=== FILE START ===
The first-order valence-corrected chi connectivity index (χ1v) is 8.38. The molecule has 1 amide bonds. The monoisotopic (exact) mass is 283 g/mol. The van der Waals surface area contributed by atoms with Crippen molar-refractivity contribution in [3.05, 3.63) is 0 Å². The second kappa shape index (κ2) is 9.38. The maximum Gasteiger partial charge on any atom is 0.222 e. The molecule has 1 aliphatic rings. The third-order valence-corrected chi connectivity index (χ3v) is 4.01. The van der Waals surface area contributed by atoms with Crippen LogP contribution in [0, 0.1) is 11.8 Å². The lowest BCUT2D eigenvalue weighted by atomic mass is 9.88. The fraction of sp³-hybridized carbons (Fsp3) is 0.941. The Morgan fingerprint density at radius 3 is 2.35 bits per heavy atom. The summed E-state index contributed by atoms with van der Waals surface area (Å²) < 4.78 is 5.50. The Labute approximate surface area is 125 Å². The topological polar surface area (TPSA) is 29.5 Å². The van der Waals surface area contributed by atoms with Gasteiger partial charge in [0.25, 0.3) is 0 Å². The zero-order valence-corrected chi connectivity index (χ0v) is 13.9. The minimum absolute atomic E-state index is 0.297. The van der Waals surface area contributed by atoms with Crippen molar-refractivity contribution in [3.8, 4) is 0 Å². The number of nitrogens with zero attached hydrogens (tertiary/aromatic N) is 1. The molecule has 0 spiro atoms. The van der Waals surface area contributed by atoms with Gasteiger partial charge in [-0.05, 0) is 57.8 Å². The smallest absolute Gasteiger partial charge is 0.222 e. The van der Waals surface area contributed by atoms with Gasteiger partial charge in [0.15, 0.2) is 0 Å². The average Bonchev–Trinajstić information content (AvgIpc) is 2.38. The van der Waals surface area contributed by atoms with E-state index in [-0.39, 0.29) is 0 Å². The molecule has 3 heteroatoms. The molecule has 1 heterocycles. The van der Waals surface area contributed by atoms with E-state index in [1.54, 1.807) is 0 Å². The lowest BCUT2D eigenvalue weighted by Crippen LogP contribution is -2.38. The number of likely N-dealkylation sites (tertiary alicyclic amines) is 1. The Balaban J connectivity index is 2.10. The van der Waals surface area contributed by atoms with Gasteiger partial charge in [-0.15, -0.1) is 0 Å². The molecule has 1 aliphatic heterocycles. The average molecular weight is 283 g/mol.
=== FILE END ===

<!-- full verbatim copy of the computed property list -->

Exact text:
The first-order valence-corrected chi connectivity index (χ1v) is 8.38. The molecule has 1 amide bonds. The monoisotopic (exact) mass is 283 g/mol. The van der Waals surface area contributed by atoms with Crippen molar-refractivity contribution in [3.05, 3.63) is 0 Å². The second kappa shape index (κ2) is 9.38. The maximum Gasteiger partial charge on any atom is 0.222 e. The molecule has 1 aliphatic rings. The third-order valence-corrected chi connectivity index (χ3v) is 4.01. The van der Waals surface area contributed by atoms with Crippen LogP contribution in [0, 0.1) is 11.8 Å². The lowest BCUT2D eigenvalue weighted by atomic mass is 9.88. The fraction of sp³-hybridized carbons (Fsp3) is 0.941. The Morgan fingerprint density at radius 3 is 2.35 bits per heavy atom. The summed E-state index contributed by atoms with van der Waals surface area (Å²) < 4.78 is 5.50. The Labute approximate surface area is 125 Å². The topological polar surface area (TPSA) is 29.5 Å². The van der Waals surface area contributed by atoms with Gasteiger partial charge in [0.25, 0.3) is 0 Å². The zero-order valence-corrected chi connectivity index (χ0v) is 13.9. The minimum absolute atomic E-state index is 0.297. The van der Waals surface area contributed by atoms with Crippen molar-refractivity contribution in [3.8, 4) is 0 Å². The number of nitrogens with zero attached hydrogens (tertiary/aromatic N) is 1. The molecule has 0 spiro atoms. The van der Waals surface area contributed by atoms with Gasteiger partial charge in [-0.05, 0) is 57.8 Å². The smallest absolute Gasteiger partial charge is 0.222 e. The van der Waals surface area contributed by atoms with Gasteiger partial charge in [0.15, 0.2) is 0 Å². The average Bonchev–Trinajstić information content (AvgIpc) is 2.38. The van der Waals surface area contributed by atoms with E-state index in [-0.39, 0.29) is 0 Å². The molecule has 3 heteroatoms. The molecule has 1 heterocycles. The van der Waals surface area contributed by atoms with E-state index in [1.54, 1.807) is 0 Å². The lowest BCUT2D eigenvalue weighted by Crippen LogP contribution is -2.38. The number of likely N-dealkylation sites (tertiary alicyclic amines) is 1. The Balaban J connectivity index is 2.10. The van der Waals surface area contributed by atoms with Gasteiger partial charge in [-0.15, -0.1) is 0 Å². The molecule has 1 aliphatic heterocycles. The average molecular weight is 283 g/mol.